Sometimes my clients tell me, “I wish I did not have to come to therapy/spiritual direction. Why can’t I just do these things on my own?!”
Shortly after my church got going, Will had similar questions:
It is frustrating, isn’t it? We have to learn new things and unlearn old things. It takes time.
Zoom doesn’t cause the right trouble
It does not just take time to grow, it takes discipline. We don’t change unless we get troubled. Spiritual disciplines are all about purposely troubling ourselves to cooperate with our transformation. For instance, I wish I had to get in my car today and drive to my spiritual director’s house for our appointment. That way my schedule would have to trouble itself to center around the preparation to make it there on time and so face the problems associated with seeking God and attending to my inner work. Zoom is OK and it also causes some good trouble, but I miss getting dressed presentably, taking the anticipatory trip and then riding home with good things from God to chew on. All that trouble makes me feel like I really did something — because I did.
I have rituals that do not bring life
I not only need to honor the time and discipline it takes to grow, I need to protect the rituals that habitually steer me the direction my heart wants to go. Unfortunately, this year we have established all sorts of new rituals forced on us by the pandemic. Like starting most conversations with “You’re muted,” and “Can you hear me?”
But here comes Lent, the mother of all rituals, to present an opportunity to get out of our terrible new ruts. I started in January, actually, with a lockdown-sloughing diet. That feels good, like I actually care about myself. But today I am definitely driving clear back to West Philly to the best shop in town to get my “fastnacht,” diet or not. It is a ritual. Then I plan to get into Lent, pandemic be damned. I’ve got to get a life! Our pastors are theming Lent in a very straightforward way, as you can see by their “ad” below. That sounds good.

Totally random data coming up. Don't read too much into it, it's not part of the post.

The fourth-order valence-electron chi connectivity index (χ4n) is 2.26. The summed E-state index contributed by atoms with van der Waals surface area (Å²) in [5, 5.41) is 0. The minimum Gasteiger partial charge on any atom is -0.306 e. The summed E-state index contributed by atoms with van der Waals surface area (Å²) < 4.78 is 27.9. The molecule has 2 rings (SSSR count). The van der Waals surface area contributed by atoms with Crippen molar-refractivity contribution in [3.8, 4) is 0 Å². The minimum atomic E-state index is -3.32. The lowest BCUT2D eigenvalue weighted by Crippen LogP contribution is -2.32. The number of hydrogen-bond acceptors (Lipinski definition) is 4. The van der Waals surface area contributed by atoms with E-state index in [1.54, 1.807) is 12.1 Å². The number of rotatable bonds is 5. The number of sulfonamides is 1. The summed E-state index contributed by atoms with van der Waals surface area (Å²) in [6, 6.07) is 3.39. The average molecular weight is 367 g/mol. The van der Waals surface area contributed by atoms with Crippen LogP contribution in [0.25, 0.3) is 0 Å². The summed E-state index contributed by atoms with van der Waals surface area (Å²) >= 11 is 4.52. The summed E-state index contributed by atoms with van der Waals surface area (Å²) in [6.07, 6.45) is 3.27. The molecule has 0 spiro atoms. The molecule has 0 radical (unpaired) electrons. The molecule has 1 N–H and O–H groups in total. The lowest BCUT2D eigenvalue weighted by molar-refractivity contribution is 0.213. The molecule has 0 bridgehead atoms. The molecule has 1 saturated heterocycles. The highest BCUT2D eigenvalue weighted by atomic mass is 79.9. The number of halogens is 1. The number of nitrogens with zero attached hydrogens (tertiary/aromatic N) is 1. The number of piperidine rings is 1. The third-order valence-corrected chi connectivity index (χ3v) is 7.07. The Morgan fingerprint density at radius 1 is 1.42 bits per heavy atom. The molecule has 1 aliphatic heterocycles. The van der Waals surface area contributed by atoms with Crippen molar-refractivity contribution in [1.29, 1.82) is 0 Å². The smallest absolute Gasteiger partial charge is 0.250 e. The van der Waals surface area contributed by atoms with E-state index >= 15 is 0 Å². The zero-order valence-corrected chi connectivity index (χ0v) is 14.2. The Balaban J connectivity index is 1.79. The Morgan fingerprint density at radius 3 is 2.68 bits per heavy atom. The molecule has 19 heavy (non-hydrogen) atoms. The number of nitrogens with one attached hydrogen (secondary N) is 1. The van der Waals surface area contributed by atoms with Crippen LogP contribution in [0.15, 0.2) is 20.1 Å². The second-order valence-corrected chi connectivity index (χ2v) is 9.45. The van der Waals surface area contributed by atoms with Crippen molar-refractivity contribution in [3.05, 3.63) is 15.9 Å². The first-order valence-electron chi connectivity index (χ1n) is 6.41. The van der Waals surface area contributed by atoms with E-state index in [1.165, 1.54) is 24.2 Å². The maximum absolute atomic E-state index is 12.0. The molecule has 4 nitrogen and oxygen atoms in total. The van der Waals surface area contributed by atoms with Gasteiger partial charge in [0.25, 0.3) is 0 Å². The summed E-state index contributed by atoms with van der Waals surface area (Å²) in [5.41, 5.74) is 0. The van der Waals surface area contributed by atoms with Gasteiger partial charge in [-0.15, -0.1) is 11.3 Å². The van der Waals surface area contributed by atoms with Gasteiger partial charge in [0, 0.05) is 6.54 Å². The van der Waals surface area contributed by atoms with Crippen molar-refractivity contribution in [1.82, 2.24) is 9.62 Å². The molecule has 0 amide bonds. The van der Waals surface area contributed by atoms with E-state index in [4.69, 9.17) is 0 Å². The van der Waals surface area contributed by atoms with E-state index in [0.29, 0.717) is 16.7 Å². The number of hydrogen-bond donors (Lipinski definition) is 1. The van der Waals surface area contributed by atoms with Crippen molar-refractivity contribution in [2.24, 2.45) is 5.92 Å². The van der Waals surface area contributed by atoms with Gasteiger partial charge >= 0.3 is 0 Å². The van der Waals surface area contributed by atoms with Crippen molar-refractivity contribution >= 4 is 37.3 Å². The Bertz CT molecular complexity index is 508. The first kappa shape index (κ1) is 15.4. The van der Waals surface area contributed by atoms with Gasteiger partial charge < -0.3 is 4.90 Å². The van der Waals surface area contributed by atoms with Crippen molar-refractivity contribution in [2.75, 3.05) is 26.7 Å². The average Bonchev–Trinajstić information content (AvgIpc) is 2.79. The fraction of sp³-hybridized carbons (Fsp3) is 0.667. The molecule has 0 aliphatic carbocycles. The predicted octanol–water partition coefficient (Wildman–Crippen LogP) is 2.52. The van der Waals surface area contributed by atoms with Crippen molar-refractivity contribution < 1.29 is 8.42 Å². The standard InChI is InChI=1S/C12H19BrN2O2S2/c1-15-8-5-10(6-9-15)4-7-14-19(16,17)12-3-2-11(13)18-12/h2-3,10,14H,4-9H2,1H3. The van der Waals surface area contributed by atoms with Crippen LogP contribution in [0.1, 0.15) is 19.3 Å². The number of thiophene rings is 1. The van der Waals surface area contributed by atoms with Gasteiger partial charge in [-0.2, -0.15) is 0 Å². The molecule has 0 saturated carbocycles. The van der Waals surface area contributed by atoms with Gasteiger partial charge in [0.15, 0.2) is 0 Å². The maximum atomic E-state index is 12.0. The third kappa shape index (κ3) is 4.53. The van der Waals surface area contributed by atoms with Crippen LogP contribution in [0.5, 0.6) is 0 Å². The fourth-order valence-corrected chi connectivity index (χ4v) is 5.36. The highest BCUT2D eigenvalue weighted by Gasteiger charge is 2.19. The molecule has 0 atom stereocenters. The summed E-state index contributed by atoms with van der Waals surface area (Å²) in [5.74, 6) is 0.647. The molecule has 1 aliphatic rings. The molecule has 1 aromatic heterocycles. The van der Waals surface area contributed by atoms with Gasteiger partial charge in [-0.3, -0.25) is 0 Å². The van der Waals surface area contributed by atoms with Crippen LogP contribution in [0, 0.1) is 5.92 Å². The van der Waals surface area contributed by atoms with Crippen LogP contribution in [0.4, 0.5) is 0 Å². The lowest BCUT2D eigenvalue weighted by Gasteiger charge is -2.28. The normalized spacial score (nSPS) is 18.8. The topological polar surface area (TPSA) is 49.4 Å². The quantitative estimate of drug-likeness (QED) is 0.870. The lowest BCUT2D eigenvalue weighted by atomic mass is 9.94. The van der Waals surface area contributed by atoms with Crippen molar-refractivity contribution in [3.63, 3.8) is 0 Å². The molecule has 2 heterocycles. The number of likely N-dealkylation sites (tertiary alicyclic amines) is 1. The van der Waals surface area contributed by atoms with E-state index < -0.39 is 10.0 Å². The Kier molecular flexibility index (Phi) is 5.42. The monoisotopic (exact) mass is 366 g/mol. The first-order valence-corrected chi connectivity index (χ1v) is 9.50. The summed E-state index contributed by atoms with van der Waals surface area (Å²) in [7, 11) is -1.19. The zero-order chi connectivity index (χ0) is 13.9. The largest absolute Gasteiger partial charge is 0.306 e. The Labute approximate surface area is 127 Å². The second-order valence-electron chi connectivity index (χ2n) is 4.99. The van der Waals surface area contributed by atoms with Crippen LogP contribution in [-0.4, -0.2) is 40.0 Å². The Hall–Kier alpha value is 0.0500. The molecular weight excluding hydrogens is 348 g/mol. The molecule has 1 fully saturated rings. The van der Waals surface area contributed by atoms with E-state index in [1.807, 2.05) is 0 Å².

Lent is not just a solitary pursuit
Our personal disciplines and ritual-keeping are important. But what we need most of all to keep us on track for spiritual development is each other! We need other people to help us and move with us – not just therapists and directors, but all those people we are frightened to need. It is no shame to need someone to help us see ourselves and know God; it is just reality. Somehow, we think we should be perfectly self-sufficient. Maybe you think that is “freedom.”
If you could be healthy and happy on your own, you would be. (And if you think you are, God bless you!). Most people are not. Rather than wondering why I need to see a therapist or spiritual director, or be part of a cell, or worship and learn with the church, or read another book, or get up before the kids get up and pray, we might ask, “Why wouldn’t I need all those people to feel truly alive?” Even when I am alone I am with God I bring all the ways others have blessed me with me!
Individual growth is often painful and all too slow. It just is. What’s more, we can’t see ourselves or grow without others to love us and help us along the way. That’s just true. Even if it scares you to feel weak and dependent, why don’t you welcome those feelings during Lent? That might be revolutionary!
The welcoming prayer
My pastor introduced many of us to Thomas Keating’s Welcoming Prayer last Sunday during our meeting. I think it might make a good ritual for anyone who feels ashamed of not being who they aren’t or not being where they think they ought to be in life. Your “emotional program for happiness” might be all about achieving autonomy, being free, or becoming unhurtable. During Lent you might have enough time, if you disciplined it, to get to know God dying for you in Jesus, subject to our sin and death and rising into the fullness of love.
I’ll leave Keating’s prayer with you:
Welcome, welcome, welcome.
I welcome everything that comes to me today
because I know it is for my healing.
I welcome all thoughts, feelings, emotions, persons,
situations, and conditions.
I let go of my desire for power and control.
I let go of my desire for affection, esteem, approval and pleasure.
I let go of my desire for survival and security.
I let go of my desire to change any situation, condition, person or myself.
I open to the love and presence of God and
God’s action within. Amen